In 1959 a Government enforced merger saw the aviation interests of the Bristol Aeroplane Company, English Electric, Hunting Aircraft and Vickers-Armstrongs merge to form the British Aircraft Corporation (BAC). The company continued to manufacture existing aircraft - such as the Vickers VC10 - under their original manufacturer's name. The first BAC aircraft was the BAC 1-11 aircraft. In total 224 aircraft were built between 1963 to 1982. BAC also produced military aircraft including the BAC TSR-2 aircraft, infamously cancelled in 1964.
In November 1962 the British and French governments signed an agreement to jointly design, develop, and manufacturer the world's first supersonic airliner. The project would see BAC and Sud Aviation produce Concorde, an aircraft that remained in service between 1976 and 2003. On 29 April 1977 another Government enforced merger saw the merger of BAC, Hawker Siddeley Aviation, Hawker Siddeley Dynamics and Scottish Aviation to form British Aerospace (BAe).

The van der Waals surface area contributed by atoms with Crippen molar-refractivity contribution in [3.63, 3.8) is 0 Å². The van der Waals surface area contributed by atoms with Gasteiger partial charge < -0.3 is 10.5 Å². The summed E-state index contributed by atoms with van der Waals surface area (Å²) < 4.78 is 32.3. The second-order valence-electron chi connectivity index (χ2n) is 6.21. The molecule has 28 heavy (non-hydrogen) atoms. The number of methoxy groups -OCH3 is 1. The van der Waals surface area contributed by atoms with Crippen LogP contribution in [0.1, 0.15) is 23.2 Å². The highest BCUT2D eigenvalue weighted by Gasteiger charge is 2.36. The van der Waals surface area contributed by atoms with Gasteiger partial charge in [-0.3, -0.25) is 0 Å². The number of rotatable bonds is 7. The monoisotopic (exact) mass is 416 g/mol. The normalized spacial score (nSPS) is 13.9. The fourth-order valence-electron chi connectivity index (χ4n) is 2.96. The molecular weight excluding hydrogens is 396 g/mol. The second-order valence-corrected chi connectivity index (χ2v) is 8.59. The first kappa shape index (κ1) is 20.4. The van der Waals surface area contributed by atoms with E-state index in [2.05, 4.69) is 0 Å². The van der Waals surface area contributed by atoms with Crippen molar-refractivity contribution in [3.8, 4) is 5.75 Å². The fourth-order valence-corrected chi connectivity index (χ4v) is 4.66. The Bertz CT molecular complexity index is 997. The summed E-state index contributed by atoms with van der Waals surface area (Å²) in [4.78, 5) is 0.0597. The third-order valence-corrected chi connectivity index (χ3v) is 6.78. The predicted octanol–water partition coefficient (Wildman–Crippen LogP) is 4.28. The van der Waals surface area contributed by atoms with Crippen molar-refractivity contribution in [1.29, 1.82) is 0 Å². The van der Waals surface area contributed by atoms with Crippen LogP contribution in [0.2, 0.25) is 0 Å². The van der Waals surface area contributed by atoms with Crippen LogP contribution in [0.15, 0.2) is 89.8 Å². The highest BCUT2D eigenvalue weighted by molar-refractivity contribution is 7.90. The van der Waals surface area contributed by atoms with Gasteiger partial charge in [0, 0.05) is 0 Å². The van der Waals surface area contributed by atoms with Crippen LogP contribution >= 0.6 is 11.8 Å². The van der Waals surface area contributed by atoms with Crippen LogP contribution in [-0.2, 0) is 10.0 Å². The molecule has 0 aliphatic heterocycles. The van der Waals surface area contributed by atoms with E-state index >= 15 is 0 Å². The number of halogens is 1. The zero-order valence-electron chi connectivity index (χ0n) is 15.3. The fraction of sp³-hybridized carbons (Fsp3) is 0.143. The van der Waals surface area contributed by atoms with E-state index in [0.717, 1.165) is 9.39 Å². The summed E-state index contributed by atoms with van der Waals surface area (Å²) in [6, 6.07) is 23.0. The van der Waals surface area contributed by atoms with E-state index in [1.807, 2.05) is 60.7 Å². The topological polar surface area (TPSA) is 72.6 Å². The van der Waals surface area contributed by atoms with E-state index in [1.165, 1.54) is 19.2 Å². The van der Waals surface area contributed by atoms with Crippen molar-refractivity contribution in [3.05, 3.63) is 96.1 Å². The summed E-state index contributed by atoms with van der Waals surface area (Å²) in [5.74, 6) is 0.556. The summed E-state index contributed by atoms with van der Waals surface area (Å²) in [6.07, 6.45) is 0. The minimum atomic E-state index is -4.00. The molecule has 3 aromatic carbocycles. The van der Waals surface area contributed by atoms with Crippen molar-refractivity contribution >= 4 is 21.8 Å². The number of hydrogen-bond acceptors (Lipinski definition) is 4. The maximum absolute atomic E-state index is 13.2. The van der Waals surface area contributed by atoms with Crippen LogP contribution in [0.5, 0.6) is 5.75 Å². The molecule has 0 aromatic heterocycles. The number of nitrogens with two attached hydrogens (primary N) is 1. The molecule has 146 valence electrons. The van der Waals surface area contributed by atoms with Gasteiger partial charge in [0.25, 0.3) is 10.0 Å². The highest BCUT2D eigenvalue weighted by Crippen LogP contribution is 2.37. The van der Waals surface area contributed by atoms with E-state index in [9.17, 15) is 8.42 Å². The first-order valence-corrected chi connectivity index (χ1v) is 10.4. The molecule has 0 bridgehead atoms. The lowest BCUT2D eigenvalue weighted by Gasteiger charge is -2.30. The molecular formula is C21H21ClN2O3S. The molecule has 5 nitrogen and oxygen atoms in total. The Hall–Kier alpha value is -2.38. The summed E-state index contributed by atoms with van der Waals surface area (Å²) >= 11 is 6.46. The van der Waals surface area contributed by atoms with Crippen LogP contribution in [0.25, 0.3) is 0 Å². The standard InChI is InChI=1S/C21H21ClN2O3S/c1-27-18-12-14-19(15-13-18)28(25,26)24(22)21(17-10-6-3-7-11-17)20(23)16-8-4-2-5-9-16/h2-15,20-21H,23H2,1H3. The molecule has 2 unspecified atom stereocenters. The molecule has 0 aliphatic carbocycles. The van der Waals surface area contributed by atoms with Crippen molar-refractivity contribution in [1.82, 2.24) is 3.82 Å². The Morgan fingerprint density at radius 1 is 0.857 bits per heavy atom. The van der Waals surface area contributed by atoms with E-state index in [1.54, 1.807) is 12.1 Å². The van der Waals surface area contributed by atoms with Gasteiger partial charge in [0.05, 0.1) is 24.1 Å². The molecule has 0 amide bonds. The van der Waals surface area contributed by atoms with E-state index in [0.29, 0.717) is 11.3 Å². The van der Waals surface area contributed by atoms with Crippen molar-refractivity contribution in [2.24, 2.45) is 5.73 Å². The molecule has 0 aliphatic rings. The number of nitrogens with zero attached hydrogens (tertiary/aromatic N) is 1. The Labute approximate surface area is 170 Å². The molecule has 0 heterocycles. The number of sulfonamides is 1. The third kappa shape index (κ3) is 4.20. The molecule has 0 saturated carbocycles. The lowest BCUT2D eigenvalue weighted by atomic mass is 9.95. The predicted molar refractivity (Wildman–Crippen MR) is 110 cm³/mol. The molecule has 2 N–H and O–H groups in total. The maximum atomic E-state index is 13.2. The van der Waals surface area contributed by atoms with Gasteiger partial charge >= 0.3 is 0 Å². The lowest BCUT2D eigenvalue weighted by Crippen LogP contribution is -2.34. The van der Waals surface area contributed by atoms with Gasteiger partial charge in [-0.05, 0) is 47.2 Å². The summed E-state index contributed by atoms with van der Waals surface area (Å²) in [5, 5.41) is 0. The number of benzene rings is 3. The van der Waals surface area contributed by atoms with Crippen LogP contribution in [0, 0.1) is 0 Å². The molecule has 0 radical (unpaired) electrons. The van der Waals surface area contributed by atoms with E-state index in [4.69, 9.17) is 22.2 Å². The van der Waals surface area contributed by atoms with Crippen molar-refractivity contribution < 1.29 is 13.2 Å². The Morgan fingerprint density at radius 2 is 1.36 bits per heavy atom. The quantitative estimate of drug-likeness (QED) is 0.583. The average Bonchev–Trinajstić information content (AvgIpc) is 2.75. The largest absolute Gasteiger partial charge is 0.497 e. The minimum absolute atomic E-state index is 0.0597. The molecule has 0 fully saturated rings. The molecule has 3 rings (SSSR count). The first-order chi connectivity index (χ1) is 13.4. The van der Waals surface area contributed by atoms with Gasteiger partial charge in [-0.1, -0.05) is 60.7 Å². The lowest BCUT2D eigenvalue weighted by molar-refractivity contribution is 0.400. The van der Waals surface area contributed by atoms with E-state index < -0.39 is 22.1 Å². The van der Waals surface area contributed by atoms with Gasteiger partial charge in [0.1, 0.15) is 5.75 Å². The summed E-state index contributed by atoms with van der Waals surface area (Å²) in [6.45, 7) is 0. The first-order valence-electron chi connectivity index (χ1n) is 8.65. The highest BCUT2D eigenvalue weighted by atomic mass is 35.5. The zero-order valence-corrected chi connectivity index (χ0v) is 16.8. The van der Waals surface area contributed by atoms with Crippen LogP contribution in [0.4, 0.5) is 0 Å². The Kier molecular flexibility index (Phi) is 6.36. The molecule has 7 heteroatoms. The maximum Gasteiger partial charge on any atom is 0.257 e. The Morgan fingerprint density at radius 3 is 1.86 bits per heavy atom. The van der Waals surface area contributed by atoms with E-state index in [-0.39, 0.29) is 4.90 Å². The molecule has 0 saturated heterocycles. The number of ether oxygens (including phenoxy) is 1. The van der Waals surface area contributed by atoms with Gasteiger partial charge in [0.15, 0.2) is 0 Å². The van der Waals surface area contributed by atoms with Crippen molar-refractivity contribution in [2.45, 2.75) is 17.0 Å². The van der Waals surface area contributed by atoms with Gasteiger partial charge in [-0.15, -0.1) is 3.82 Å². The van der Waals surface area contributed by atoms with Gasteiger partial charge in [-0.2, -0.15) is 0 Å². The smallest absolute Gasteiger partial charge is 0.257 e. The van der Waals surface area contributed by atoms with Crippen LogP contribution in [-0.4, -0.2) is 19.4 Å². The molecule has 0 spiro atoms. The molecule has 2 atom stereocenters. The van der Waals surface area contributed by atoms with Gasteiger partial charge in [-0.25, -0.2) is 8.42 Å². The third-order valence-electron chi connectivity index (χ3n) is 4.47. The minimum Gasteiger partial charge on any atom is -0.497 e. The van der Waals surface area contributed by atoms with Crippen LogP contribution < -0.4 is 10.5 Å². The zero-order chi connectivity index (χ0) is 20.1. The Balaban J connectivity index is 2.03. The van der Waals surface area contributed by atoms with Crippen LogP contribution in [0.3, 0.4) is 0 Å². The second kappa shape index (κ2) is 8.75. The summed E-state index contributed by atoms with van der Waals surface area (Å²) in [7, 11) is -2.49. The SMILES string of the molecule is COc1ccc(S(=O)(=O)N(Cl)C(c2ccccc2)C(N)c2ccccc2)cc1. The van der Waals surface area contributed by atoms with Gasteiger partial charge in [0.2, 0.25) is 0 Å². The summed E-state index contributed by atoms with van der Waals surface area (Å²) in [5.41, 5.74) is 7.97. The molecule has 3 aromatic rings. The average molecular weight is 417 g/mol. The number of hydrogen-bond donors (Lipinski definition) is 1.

|Company||British Aircraft Corporation|
|Period of operation||1960 - 1977|
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